Ten Great Crops to Grow in Containers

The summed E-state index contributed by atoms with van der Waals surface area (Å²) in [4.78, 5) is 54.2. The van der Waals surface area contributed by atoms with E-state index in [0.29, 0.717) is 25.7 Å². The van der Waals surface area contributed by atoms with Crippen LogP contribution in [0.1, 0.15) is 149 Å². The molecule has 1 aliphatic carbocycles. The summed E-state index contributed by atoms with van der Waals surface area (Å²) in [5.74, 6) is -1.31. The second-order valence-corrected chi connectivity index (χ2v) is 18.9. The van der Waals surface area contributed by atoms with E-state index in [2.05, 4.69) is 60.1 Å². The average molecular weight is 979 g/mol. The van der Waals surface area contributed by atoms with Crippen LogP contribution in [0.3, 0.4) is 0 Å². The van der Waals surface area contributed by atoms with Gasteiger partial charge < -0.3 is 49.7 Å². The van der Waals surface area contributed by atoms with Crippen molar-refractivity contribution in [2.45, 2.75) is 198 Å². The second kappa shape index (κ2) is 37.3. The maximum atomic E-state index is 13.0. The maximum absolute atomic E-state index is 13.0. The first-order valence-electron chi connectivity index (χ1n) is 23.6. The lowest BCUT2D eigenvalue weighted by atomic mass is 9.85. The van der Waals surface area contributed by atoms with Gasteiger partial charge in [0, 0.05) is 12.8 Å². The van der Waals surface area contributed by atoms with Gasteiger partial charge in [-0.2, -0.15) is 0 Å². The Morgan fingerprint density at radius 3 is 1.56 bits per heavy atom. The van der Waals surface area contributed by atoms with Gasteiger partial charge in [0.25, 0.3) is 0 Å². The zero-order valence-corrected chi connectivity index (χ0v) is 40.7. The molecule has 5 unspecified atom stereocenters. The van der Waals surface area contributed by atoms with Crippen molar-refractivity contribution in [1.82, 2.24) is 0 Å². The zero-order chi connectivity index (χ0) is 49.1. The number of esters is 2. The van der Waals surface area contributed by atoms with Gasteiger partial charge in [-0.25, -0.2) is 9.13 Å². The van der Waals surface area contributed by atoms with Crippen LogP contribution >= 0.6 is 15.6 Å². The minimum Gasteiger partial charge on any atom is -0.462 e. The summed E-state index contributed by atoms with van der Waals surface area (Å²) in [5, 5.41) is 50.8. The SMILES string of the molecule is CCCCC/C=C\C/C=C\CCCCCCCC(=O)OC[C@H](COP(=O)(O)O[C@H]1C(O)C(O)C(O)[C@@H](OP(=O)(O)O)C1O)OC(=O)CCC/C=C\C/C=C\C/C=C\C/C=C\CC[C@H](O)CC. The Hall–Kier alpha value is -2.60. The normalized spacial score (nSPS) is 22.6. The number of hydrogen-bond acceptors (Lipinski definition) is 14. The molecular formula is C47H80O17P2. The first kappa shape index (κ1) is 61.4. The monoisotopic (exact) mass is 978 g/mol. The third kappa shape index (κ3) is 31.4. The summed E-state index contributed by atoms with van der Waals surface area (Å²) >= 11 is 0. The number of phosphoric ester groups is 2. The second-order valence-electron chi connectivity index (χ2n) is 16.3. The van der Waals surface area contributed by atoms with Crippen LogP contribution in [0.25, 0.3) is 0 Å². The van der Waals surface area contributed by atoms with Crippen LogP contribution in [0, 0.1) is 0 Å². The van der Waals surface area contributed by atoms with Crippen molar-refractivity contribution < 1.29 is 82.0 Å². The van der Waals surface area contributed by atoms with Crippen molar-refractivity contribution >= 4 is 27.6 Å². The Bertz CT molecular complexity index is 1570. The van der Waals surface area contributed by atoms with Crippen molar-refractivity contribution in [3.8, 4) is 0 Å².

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<ul><li><p>7/27/2019 Ten Great Crops to Grow in Containers</p><p> 1/20</p><p>Vertical Veg</p><p>Menu</p><p>BlogFAQs</p><p>BenefitsChallengesWhat to growDIY projectsMaximising yieldsLearningMonth by month</p><p>AboutVertical Veg</p><p>Why grow in a city?</p><p>Can city growing make a difference?My GrowingMe</p><p>ContactClubCourses</p><p>Ten great crops to grow in containers</p><p>Mark Ridsdill Smith 26 comments</p><p>When growing in small spaces, you want a lot from the crops you grow. You want them to give you plentyto eat, to taste amazing, and ideally to look great, too. After experimenting with over fifty differentvegetable crops, here are ten Ive found to be amongst the very best. (Herbs and fruits to follow anotherday).</p><p>What are yours? Id love to hear what your favourite veg to grow in containers are in the comments at the</p><p>47 2.43k 200</p><p>great crops to grow in containers http://www.verticalveg.org.uk/ten-great-crops-to-grow-in-containers/</p><p> 20 3/14/2014 9:38 AM</p></li><li><p>7/27/2019 Ten Great Crops to Grow in Containers</p><p> 2/20</p><p>bottom.</p><p>No.10 Tromba Squash</p><p>Tromba squash tastes like courgettes / zucchini but climbs fantastically (great for small spaces!) and haseye catching almost phallic fruits. Grow these at the front of your home to catch the eye of passers by! </p><p>Tromba (or tromboncino) squash is a great alternative to courgettes in container as climber it takes up much less space.</p><p>No. 9 Nasturtiums</p><p>The queen of the edible flowers so bright and cheery in the container garden and adds flavour, zip andcolour to salads. The small leaves are edible, too and the round leaf shape adds pleasing variety to salads. </p><p>great crops to grow in containers http://www.verticalveg.org.uk/ten-great-crops-to-grow-in-containers/</p><p> 20 3/14/2014 9:38 AM</p></li><li><p>7/27/2019 Ten Great Crops to Grow in Containers</p><p> 3/20</p><p>Nasturtiums will brighten any home</p><p>No. 8 Chillies</p><p>If you like chillies and have a sunny space, chillies are a top choice. They look great and home grownchillies have an added taste dimension. One plant can give you 50 100 chillies so self sufficiency inchillies is a realistic proposition! Any you cant eat can easily be dried for eating over winter.</p><p>great crops to grow in containers http://www.verticalveg.org.uk/ten-great-crops-to-grow-in-containers/</p><p> 20 3/14/2014 9:38 AM</p></li><li><p>7/27/2019 Ten Great Crops to Grow in Containers</p><p> 4/20</p><p>A super productive and pretty crop as long as you have a sunny, warm spot.</p><p>No. 7 Oriental greens</p><p>Asian leaves are the almost perfect crop for small spaces. They grow super fast, dont need a lot of sun,and can be eaten in either salads or stir fries. Try Chinese cabbage (super fast growing), tatsoi (a variety ofpak choi), mizuna (prolific), mustard red giant, Chinese broccoli or choy sum. Or buy a mixed pack ofAsian leaves. Oh, yes, and you can grow them all year round, too. </p><p>great crops to grow in containers http://www.verticalveg.org.uk/ten-great-crops-to-grow-in-containers/</p><p> 20 3/14/2014 9:38 AM</p></li><li><p>7/27/2019 Ten Great Crops to Grow in Containers</p><p> 5/20</p><p>There ars so many fantastic fast growing, tasty oriental greens including pak</p><p>choi, mibuna, mizuna, Chinese cabbage, Chinese broccoli, serifon and mustardred giant (pictured).</p><p>Number 6: Runner beans</p><p>One of the most productive crops several kilos of beans can be grown in one pot. The orange or whiteflowers add beauty and the tall height of the plants add stature. For tender, tasty beans pick when small.Likes a constant water supply so grows best in a container with a water reservoir.</p><p>great crops to grow in containers http://www.verticalveg.org.uk/ten-great-crops-to-grow-in-containers/</p><p> 20 3/14/2014 9:38 AM</p></li><li><p>7/27/2019 Ten Great Crops to Grow in Containers</p><p> 6/20</p><p>Runners taste best if picked small and picking encourages them to produce</p><p>more.</p><p>Number 5: Cavelo nero (Tuscan kale)</p><p>With its plumes and rich green colour this is one of the most attractive container crops. Its so hardy it willsurvive the coldest of winters here in the UK. Sow in August for a supply of leaves over winter or springfor a summer harvest. The leaves can be cooked or eaten in salads and are full of taste and vitality!</p><p>great crops to grow in containers http://www.verticalveg.org.uk/ten-great-crops-to-grow-in-containers/</p><p> 20 3/14/2014 9:38 AM</p></li><li><p>7/27/2019 Ten Great Crops to Grow in Containers</p><p> 7/20</p><p>Theres lots of good reasons to grow crops in your pots over winter not least</p><p>that they look so much better than bare earth. Cavelo nero is a great choice.</p><p>Number 4: Bright lights chard (or rainbow chard)</p><p>With its mix of bright red, yellow and white stalks, this looks spectacular in a container. It grows all yearround, the small leaves look beautiful in salads, and the big leaves taste delicious cooked the stalks, inparticular, taste similar to asparagus. Underrated. In London I used to grow this above the front door tobrighten the street!</p><p>great crops to grow in containers http://www.verticalveg.org.uk/ten-great-crops-to-grow-in-containers/</p><p> 20 3/14/2014 9:38 AM</p></li><li><p>7/27/2019 Ten Great Crops to Grow in Containers</p><p> 8/20</p><p>Bright lights or rainbow chard keeping picking the outer leaves and you can</p><p>harvest one plant for months.</p><p>Number 3: pea and ful medame or broad bean shoots</p><p>You can grow 4 5 ($6 $8) worth of pea and bean shoots in one seed tray in just three weeks. Theytaste delicious and look beautiful as a garnish or even as the main ingredient of a salad or stir fry. Theycan be grown successfully in the tiniest space and only need an hours sun a day. Winner! Read how togrow them here.</p><p>great crops to grow in containers http://www.verticalveg.org.uk/ten-great-crops-to-grow-in-containers/</p><p> 20 3/14/2014 9:38 AM</p></li><li><p>7/27/2019 Ten Great Crops to Grow in Containers</p><p> 9/20</p><p>Pea shoots are fast and easy old fruit trays like this make the perfect</p><p>container.</p><p>Number 2: tomatoes</p><p>Tomatoes are one of the most productive crops you can grow in containers 5kg (10 lbs) off one plant iscommon. Each plant crops for a long period, giving you fresh tomatoes over several months. And last butnot least, home grown tomatoes are a taste sensation! Do you have a favourite variety for containers?</p><p>great crops to grow in containers http://www.verticalveg.org.uk/ten-great-crops-to-grow-in-containers/</p><p> 20 3/14/2014 9:38 AM</p></li><li><p>7/27/2019 Ten Great Crops to Grow in Containers</p><p> 10/20</p><p>Few things taste as good as a home grown tomato. Grow them in good soil in a</p><p>good sized pot and they are hugely productive, too.</p><p>Number 1: mixed salads</p><p>Salads are the ultimate crop for small spaces: fast growing, productive and bursting with flavour. Popoutside and pick one five minutes before lunch it doesnt get fresher than that! You dont need muchspace (or even sun!) to be self sufficient in salads. I grew over 14 kg (30lb) -equivalent to 140supermarket packs in one year on my small balcony.</p><p>great crops to grow in containers http://www.verticalveg.org.uk/ten-great-crops-to-grow-in-containers/</p><p> f 20 3/14/2014 9:38 AM</p></li><li><p>7/27/2019 Ten Great Crops to Grow in Containers</p><p> 11/20</p><p>You can be self sufficient in salads with just a few pots like this. The secret is to</p><p>keep sowing them in seed trays so that you always have a supply of baby plantsto move into your containers when the old plants get tough or bitter.</p><p>If you enjoyed this article, get email updates (its free).</p><p>26 comments add one</p><p>Julie February 25, 2014, 1:21 pm</p><p>Hi Mark,Love all the info on your site glad to have found it!Ive a great little garden going the past two years on my balcony, but have NO luck growing</p><p>2.43k 47 200</p><p>great crops to grow in containers http://www.verticalveg.org.uk/ten-great-crops-to-grow-in-containers/</p><p> f 20 3/14/2014 9:38 AM</p></li><li><p>7/27/2019 Ten Great Crops to Grow in Containers</p><p> 12/20</p><p>tomatoes. The plants grow, product fruit, but then the fruit never fully ripens they turn into hardlittle red tomatoes with no taste and eventually fall off the vine and rot.The plants have plenty of sun and water, but seem to be missing something. I fertilize with biofertilizer, but wonder if I need to pep up the soil somehow or fertilize differently.Any ideas? I am already considering no tomatoes again this year; has been such a disaster and theytake up a lot of room.Thanks,Julie</p><p>Reply</p><p>Mark Ridsdill Smith March 6, 2014, 4:33 pm</p><p>Hi Julie, my apologies, I thought Id replied to your question a while ago but I think I musthave just been thinking about it! Its a tricky one and Im not a tomato expert but there are afew possibilities. Are you growing any other sun loving plants eg chillies or aubergines that are also doing well? I ask because my first thoughts when I read your comment is sun and tomatoes do like quite a lot, certainly more than most leafy and root veg. Do you knowhow many hours they get? They are hungry plants and therefore compost and fertiliser areimportant. You can grow them in old compost but I find its best to save old compost for othercrops and grow tomatoes in new compost. And Im not sure what is in your bio fertiliser butyou need a balanced feed that is high in K (potassium) a tomato feed is ideal. Anotherpossibility is that the variety you are growing is better adapted to commercial green housesthan outside Real Seeds have a nice selection of tomatoes that are well adapted to outdoorUK weather and are worth a try. Im not sure if this helps solve the problem but hopefully</p><p>Ive given you a few ideas. Id also check out Nick Chenhalls tomato growing website, thatsa great place to learn about tomatoes!</p><p>Reply</p><p>Anna January 11, 2014, 10:17 am</p><p>Hi there, I dont seem to have a lot of success growing lettuces and courgettes/ squashes incontainers. What kind of soil/ compost do you use and how often do you feed? My lettuces eitherstay very small or become leggy, and my courgettes dont produce enough for the space they takeup. Thanks a million!</p><p>Reply</p><p>great crops to grow in containers http://www.verticalveg.org.uk/ten-great-crops-to-grow-in-containers/</p><p> f 20 3/14/2014 9:38 AM</p></li><li><p>7/27/2019 Ten Great Crops to Grow in Containers</p><p> 13/20</p><p>Mark Ridsdill Smith January 12, 2014, 2:46 pm</p><p>Hi Anna, From the symptoms you describe, my first thought is that they may not be getting</p><p>enough sun. Do you know how many hours sun a day they get? If not, it would be worthobserving the space to find out.</p><p>Reply</p><p>Anna January 14, 2014, 10:44 am</p><p>Sun is an issue alright Id say they get 3-5 hours a day, IF the sun is shining anddepending on the month. I always thought lettuces didnt need that much sun? Alsotheyre doing well in the raised beds, just not in the containers. As for the courgettes,Ive always found it hard to get them to produce enough. I found Buckingham prettygood for growing in containers but they stopped producing very early in the seasondespite sunny position and sufficient (organic) feed. Its a mystery.</p><p>Reply</p><p>Mark Ridsdill Smith January 15, 2014, 10:28 am</p><p>Courgettes are sun loving beasts they may produce a few fruits in less sun butusually need at least half a day full sun to crop well. 3- 5 hours is marginal. Thelettuces are more of a riddle. Leggy seedlings is normally a sign that they are notgetting enough light. Are you growing other plants successfully in the sameplace? Is the sun they do get full and direct or is it for example dappled suncoming through trees? It does sound to me like a sun / light issue, but its possible</p><p>it could be one of several other things eg watering, feeding or the quality of thecompost. If you can give me more info in an email (including where you aregrowing, the compost you are using and how / if you are feeding your crops),together with a photo of the space if possible, I can try to help you get to thebottom of this.</p><p>Reply</p><p>great crops to grow in containers http://www.verticalveg.org.uk/ten-great-crops-to-grow-in-containers/</p><p> f 20 3/14/2014 9:38 AM</p></li><li><p>7/27/2019 Ten Great Crops to Grow in Containers</p><p> 14/20</p><p>Carla January 10, 2014, 11:47 pm</p><p>Excellent article. For the first time in my gardening history Im completely limited to containers this</p><p>year. Im so glad to have found this space.</p><p>Reply</p><p>Mark Ridsdill Smith January 12, 2014, 2:48 pm</p><p>So glad you found it useful, Carla. Very best of luck in your container adventures. Just drop</p><p>me a line if you have any questions. Mark</p><p>Reply</p><p>Robert Dyson December 1, 2013, 4:23 pm</p><p>Just the ideas I needed. I will give feedback next year when I have some of these growing, What Ilike about these pages is the simplicity, the lack of spurious choice, just the right amount ofinformation to get one started. Excellent.</p><p>Reply</p><p>Mark Ridsdill Smith December 9, 2013, 11:16 am</p><p>So glad to hear the ideas are useful for you, Robert. Much looking forward to your feedback.Very good luck with your project and do feel free to drop me a line if you have anyquestions.</p><p>Reply</p><p>Edible Little Balcony September 17, 2013, 5:53 pm</p><p>Great posts! These are also some good suggestions for container gardensI have a balcony gardenon the 4th floor, and my chilies have just started to produce, so happy! I also had runner beans, butthey never flowered Im guessing it was just too windy for them? Radishes, peas, and onions also</p><p>great crops to grow in containers http://www.verticalveg.org.uk/ten-great-crops-to-grow-in-containers/</p><p> f 20 3/14/2014 9:38 AM</p></li><li><p>7/27/2019 Ten Great Crops to Grow in Containers</p><p> 15/20</p><p>have worked out great for me! Keep up the cool site!</p><p>Reply</p><p>Mark Ridsdill Smith September 18, 2013, 7:28 am</p><p>Congratulations on your chillies! And thanks for sharing your other successful crops. Notquite sure why your runner beans didnt flower, it may have been that they didnt like thewind. They can sometimes be a bit temperamental about setting fruit but theyre a greatcontainer crop when they do.</p><p>Reply</p><p>sarah June 29, 2013, 9:38 pm</p><p>hi mark, just wondering if you have any advice on fruit, berries etc and if you can recommend anyfor pots tanks sarah</p><p>Reply</p><p>Mark Ridsdill Smith June 30, 2013, 2:32 pm</p><p>Hi Sarah, Im working with the London Orchard Project on producing a fruit guide aimed at</p><p>container growers at the moment Hopefully itll be ready in the autumn. Two of myfavourite fruits for containers are strawberries (particularly the everlasting types) andblueberries. But many other fruits (eg figs, apples, plums) will do fine in (fairly large)containers although it may take a few years until they are productive. Id recommend goingto a specialist fruit nursery as its important to get a variety that is suitable for pots and</p><p>specialists will be best placed to advise you. Are you in the UK? If so, two mail order placesIve found very helpful are Cool Temperate and Ken Muir. Hope that helps.</p><p>Reply</p><p>Anna June 8, 2013, 9:00 am</p><p>Hi Mark, I love your work. I used to container garden on a narrow roof in North London which hadwalls along the longer sides so the direct sun light levels were limited and they also make the spacea rather draughty tunnel but still it was my and various insects urban retreat . Runner beans didgreat, as did dwarf French purple beans, wall baskets tomatoes (I think they where the hundredsand thousands? , prolififc crop of tiny sweet fruit), nasturtiums, potatoes,herbs-sage, thyme,</p><p>great...</p></li></ul>